This conflict takes form in various ways. While the Saharkhiz family failed to bring a lawsuit against Nokia Siemens for the imprisonment of Isa Saharkhiz, increasing government sanctions and an outcry against the proliferation of lawful intercept technology in repressive regimes has led Nokia started to gradually ramp down its business in Iran, beginning January 1, 2012.
However, there are still over one hundred lawful intercept companies from around the world that produce and distribute this technology. While this article is not a comprehensive account of the conflict between the facilitators of lawful intercept technologies and their fighters, it does highlight the main characters and clashes of 2011.
Telecomix is a volunteer organization that has supported free speech and an open internet in the Middle East. What is impressive about this “sociocyphernetic telecommunist cluster,” as they call themselves, is their ability to translate arcane cybertheory into practical application. In their mind, no protest, protester, blog, or blogger should be persecuted by a dictator’s intelligence organization. This group—or “occurrence” as they prefer to be called—has many ways of subverting regimes and rendering their technology ineffective. Telecomix provides dissidents with applications like Tor, TrueCrypt, and other anonymity devices along with channels designed to export protesters’ tweets when the Internet shuts down. When Egypt lost Internet in January, Telecomix convinced a French and Dutch Internet Service Provider to turn their old modems back on to provide dial-up to Egyptian citizens. The organization even communicated with protesters via radio with Morse code.
Ameer, a Syrian blogger and activist who I spoke to in December 2011, has benefited from Telecomix’s efforts. They provided him with an anonymity program that allows him to maintain his English-language blog. Ameer said, “I can’t do anything without the anonymity tools, it’s very dangerous,” and called Telecomix a “24/7 technical support” for the Syrian revolution. One of his blog entries reveals how the regime tortured protesters for their Facebook passwords.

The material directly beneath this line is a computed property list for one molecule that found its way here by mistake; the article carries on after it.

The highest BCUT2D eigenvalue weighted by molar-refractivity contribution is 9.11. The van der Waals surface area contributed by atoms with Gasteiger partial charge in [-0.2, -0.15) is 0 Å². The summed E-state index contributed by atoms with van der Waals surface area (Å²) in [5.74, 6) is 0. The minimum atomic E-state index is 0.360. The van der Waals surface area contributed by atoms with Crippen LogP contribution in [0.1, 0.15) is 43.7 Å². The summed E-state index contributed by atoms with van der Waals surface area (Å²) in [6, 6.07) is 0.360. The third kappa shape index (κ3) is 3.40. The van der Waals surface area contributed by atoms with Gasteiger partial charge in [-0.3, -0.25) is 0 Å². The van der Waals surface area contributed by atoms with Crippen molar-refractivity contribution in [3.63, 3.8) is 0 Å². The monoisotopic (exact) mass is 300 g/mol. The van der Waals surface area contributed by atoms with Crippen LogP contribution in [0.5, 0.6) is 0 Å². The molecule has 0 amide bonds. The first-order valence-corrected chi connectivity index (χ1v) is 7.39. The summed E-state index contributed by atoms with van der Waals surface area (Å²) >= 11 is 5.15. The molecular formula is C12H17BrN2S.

Most notably, last year Telecomix revealed evidence of California-made intercept software being used to censor and track Syrian rebels like Ameer. The discovery has led to a federal investigation into the manufacturer, Blue Coat.
Facilitator: Blue Coat
Blue Coat, based in Sunnyvale, California, describes itself as a company that offers solutions “to optimize and secure the flow of information to any user, on any network, anywhere.” The firm has been accused of selling one of their solutions to the government of Bashar al-Assad in Syria.
In 2007 Blue Coat delivered a talk at an Intelligence Support Systems for Lawful Interception (ISS) conference in Dubai. The talk was entitled “Practical Examples of Lawful Interception,” and it focused on “blocking pornographic content across the Middle East, Internet Watch Foundation blocking of child pornography in Europe and sites that promote terrorism.”
However, Telecomix revealed that the Syrian government was using Blue Coat products to capture political dissidents. The tech firm found itself with a public relations problem and a pending federal investigation. Blue Coat hired McDermott, Will and Emory, a prestigious law firm, to lobby for them after the Syria logs were released.
Blue Coat claimed ignorance of their software’s use in Syria, believing the product had been destined for the Iraqi government, and sold the company that was under investigation to the private equity firm Thoma Bravo and the Ontario Teachers Pension Plan for $1.3 billion, a 48% premium on the stock’s closing price. The use of Blue Coat technology has also been found in Burma, another regime infamous for crimes against human rights.